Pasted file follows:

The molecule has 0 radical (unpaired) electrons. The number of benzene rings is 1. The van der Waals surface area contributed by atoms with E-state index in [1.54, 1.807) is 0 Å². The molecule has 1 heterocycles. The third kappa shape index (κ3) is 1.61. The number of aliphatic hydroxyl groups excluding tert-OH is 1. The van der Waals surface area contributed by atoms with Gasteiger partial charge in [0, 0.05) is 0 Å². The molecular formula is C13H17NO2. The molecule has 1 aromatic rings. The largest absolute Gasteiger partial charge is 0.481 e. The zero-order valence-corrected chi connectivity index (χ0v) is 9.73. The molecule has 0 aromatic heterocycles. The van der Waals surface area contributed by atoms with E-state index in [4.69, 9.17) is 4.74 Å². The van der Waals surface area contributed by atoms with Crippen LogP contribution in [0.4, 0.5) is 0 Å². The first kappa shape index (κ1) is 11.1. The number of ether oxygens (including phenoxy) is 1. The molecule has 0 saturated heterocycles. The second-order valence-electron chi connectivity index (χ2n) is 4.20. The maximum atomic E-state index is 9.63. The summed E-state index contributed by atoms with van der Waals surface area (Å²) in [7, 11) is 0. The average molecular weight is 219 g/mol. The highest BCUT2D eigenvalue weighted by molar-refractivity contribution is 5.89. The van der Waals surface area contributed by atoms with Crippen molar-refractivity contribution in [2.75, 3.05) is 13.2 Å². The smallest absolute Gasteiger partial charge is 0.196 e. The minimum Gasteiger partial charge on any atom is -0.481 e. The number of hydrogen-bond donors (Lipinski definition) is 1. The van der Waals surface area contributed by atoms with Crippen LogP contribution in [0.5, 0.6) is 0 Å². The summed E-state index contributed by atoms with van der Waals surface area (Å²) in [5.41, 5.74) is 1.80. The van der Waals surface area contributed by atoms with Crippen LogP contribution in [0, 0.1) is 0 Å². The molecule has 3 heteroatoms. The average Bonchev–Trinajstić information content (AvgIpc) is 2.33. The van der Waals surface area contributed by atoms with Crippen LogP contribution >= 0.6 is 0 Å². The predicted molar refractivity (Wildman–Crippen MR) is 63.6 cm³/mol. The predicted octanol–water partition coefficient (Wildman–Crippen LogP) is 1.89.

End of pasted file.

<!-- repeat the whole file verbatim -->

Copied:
The molecule has 0 radical (unpaired) electrons. The number of benzene rings is 1. The van der Waals surface area contributed by atoms with E-state index in [1.54, 1.807) is 0 Å². The molecule has 1 heterocycles. The third kappa shape index (κ3) is 1.61. The number of aliphatic hydroxyl groups excluding tert-OH is 1. The van der Waals surface area contributed by atoms with Gasteiger partial charge in [0, 0.05) is 0 Å². The molecular formula is C13H17NO2. The molecule has 1 aromatic rings. The largest absolute Gasteiger partial charge is 0.481 e. The zero-order valence-corrected chi connectivity index (χ0v) is 9.73. The molecule has 0 aromatic heterocycles. The van der Waals surface area contributed by atoms with E-state index in [4.69, 9.17) is 4.74 Å². The van der Waals surface area contributed by atoms with Crippen LogP contribution in [0.4, 0.5) is 0 Å². The first kappa shape index (κ1) is 11.1. The number of ether oxygens (including phenoxy) is 1. The molecule has 0 saturated heterocycles. The second-order valence-electron chi connectivity index (χ2n) is 4.20. The maximum atomic E-state index is 9.63. The summed E-state index contributed by atoms with van der Waals surface area (Å²) in [7, 11) is 0. The average molecular weight is 219 g/mol. The highest BCUT2D eigenvalue weighted by molar-refractivity contribution is 5.89. The van der Waals surface area contributed by atoms with Crippen molar-refractivity contribution in [2.75, 3.05) is 13.2 Å². The smallest absolute Gasteiger partial charge is 0.196 e. The minimum Gasteiger partial charge on any atom is -0.481 e. The number of hydrogen-bond donors (Lipinski definition) is 1. The van der Waals surface area contributed by atoms with Crippen LogP contribution in [0.5, 0.6) is 0 Å². The summed E-state index contributed by atoms with van der Waals surface area (Å²) in [5.41, 5.74) is 1.80. The van der Waals surface area contributed by atoms with Crippen LogP contribution in [0, 0.1) is 0 Å². The molecule has 3 heteroatoms. The average Bonchev–Trinajstić information content (AvgIpc) is 2.33. The van der Waals surface area contributed by atoms with Crippen LogP contribution >= 0.6 is 0 Å². The predicted molar refractivity (Wildman–Crippen MR) is 63.6 cm³/mol. The predicted octanol–water partition coefficient (Wildman–Crippen LogP) is 1.89.